10 High-Fiber Low-Carb Foods to Eat Every Day

Photo: Stocksy / Nadine Greff
Unless you've been living under a rock for the past few years, you probably have heard someone going on about how they've cut back on carbs. While various low-carb eating plans (from keto to Atkins) continue to be trendy among certain members of the wellness sets, these diets typically lack in fiber. Fiber, defined by the Mayo Clinic as a plant-based carbohydrate that your body can't digest, is important for managing blood sugar, cholesterol, and digestive health. But when an eating plan calls for cutting back on whole grains, starchy vegetables, and even fruit (all of which are rich in fiber) and you don't find other sources of fiber...problems may ensue.

Experts In This Article

"Low-carb diets frequently cause constipation due to a lack of fiber and water-rich foods,” say Tammy Lakatos Shames and Lyssie Lakatos, both registered dietitian nutritionists and creators of the Nutrition Twins. This class of eating plans is also typically high in animal protein and low in plant-based foods, they say, meaning that people may miss out on antioxidants and other important nutrients commonly found in fruits and vegetables.

“Fiber is key for proper digestion and supports a healthy balance of gut bacteria,” says Frank Lipman, MDbestselling author and the founder of Be Well. "It assists in the elimination of metabolic waste and toxins, and helps create regular bowel movements.” Dr. Lipman recommends eating high-fiber foods like broccoli, cauliflower, cabbage, leafy greens, nuts, and seeds. Beans, lentils, and legumes are also great options, but they may cause some digestive issues for some people with irritable bowel syndrome (IBS).

Fiber is one of the best things to keep things moving:

The current USDA dietary guidelines recommend that women age 19 to 50 eat between 25 and 28 grams of dietary fiber each day and men in that age group should eat between 31 and 34 grams of fiber. So you might be wondering: Is it possible to be low-carb and still include fiber in your diet? With these eight high-fiber, low-carb foods on your side, the answer is definitely yes.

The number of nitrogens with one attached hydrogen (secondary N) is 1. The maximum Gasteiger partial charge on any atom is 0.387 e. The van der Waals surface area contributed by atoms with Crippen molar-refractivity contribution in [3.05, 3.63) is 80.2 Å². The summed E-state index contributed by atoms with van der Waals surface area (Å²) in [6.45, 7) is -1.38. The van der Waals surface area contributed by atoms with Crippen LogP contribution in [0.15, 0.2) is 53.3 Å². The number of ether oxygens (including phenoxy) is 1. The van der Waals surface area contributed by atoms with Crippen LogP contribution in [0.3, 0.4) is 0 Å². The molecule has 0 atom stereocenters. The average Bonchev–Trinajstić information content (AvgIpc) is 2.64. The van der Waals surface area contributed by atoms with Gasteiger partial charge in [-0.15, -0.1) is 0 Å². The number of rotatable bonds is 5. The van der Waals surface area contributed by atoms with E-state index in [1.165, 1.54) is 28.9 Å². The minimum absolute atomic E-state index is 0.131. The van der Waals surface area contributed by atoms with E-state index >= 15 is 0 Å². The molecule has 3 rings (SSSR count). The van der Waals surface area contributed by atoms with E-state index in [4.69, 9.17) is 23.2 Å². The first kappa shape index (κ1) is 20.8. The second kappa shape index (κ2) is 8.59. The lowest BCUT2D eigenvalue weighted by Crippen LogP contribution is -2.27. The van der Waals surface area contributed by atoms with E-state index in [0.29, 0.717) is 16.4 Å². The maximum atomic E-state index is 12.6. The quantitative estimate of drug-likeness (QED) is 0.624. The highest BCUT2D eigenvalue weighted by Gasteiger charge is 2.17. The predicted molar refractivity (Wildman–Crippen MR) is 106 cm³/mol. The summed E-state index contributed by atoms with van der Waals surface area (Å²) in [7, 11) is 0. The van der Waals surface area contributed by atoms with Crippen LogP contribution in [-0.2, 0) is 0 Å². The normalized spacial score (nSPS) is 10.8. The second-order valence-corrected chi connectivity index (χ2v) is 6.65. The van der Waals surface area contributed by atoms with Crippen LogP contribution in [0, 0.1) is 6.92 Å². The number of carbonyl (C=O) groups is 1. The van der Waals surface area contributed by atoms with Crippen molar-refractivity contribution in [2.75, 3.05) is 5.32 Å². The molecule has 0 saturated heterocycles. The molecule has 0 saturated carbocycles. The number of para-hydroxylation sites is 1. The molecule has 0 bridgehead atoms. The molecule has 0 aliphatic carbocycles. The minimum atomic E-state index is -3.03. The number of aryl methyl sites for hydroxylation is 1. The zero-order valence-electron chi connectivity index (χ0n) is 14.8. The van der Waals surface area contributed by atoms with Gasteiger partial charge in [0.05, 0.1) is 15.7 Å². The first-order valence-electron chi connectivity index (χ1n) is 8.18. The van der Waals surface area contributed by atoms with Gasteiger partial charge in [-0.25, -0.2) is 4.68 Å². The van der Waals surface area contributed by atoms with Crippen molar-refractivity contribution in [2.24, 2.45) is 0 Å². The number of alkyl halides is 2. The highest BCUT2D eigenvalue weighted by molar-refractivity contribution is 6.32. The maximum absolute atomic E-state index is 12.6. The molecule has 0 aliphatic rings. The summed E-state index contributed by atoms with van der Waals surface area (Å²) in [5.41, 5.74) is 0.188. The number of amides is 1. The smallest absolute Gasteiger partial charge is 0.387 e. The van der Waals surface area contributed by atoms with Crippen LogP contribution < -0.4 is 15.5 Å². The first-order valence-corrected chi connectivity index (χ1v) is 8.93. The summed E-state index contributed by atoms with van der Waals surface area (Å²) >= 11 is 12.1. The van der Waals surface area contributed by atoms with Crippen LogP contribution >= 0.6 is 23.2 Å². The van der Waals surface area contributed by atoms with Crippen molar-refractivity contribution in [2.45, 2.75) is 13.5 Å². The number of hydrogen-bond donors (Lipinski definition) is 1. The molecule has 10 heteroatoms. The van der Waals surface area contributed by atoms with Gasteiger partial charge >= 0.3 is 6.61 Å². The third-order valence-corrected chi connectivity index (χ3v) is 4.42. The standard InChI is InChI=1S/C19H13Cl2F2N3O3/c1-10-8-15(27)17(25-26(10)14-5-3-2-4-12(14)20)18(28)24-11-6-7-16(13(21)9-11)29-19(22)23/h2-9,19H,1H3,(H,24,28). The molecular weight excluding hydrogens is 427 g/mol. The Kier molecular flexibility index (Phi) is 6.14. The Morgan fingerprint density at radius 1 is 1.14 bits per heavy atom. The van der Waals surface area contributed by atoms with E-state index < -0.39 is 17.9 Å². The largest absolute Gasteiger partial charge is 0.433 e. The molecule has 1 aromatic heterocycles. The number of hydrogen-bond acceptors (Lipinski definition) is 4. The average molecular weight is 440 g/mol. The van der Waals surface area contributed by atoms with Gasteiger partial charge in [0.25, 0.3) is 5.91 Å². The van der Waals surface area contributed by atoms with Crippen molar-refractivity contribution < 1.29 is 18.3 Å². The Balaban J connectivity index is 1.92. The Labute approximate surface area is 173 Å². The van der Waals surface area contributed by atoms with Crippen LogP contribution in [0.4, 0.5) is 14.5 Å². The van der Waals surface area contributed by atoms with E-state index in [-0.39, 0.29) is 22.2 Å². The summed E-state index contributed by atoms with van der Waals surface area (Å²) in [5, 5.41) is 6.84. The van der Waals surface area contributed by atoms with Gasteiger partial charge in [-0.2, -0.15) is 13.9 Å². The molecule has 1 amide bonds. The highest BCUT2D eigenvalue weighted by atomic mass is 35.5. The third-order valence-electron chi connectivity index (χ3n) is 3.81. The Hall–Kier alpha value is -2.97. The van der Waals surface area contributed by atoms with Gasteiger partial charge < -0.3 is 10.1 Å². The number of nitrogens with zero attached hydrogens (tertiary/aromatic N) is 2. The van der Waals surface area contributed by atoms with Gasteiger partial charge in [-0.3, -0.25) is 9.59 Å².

High-fiber, low-carb foods to add to your grocery cart

1. Chia seeds

Fiber: 10 grams per ounce

Net carbs: 2 grams per ounce

Vandana Sheth, RDN, the author of My Indian Table - Quick & Tasty Vegetarian Recipes, says it’s a no-brainer that this seed makes the list—just look at that fiber count! “They also provide omega-3 fats and are heart-healthy,” she says. “Enjoy them in a variety of ways including a simple chia pudding.”

2. Blackberries and raspberries

Fiber: 8 grams per cup (blackberries); 8 grams per cup (raspberries)

Net carbs: 6 grams per cup (blackberries); 7 grams per cup (raspberries).

Fresh berries with heavy whipped cream are a favorite dessert on a low-carb diet and now there’s even more of a reason to snack on them—the average cup of blackberries or raspberries packs eight grams of fiber, Sheth says.

3. Flaxseed

Fiber: 6 grams per two tablespoons

Net carbs: 0 grams per two tablespoons

Want a simple way to add high-fiber, low-carb foods to your arugula salad? Sprinkle on two tablespoons of ground flaxseed, says Sheth. “It provides little to no carb impact,” she says. “And comes with a lot of heart-healthy omega-3 fatty acids.”

4. Coconut

Fiber: 5 grams per ounce (shredded, unsweetened)

Net carbs: 2 grams per ounce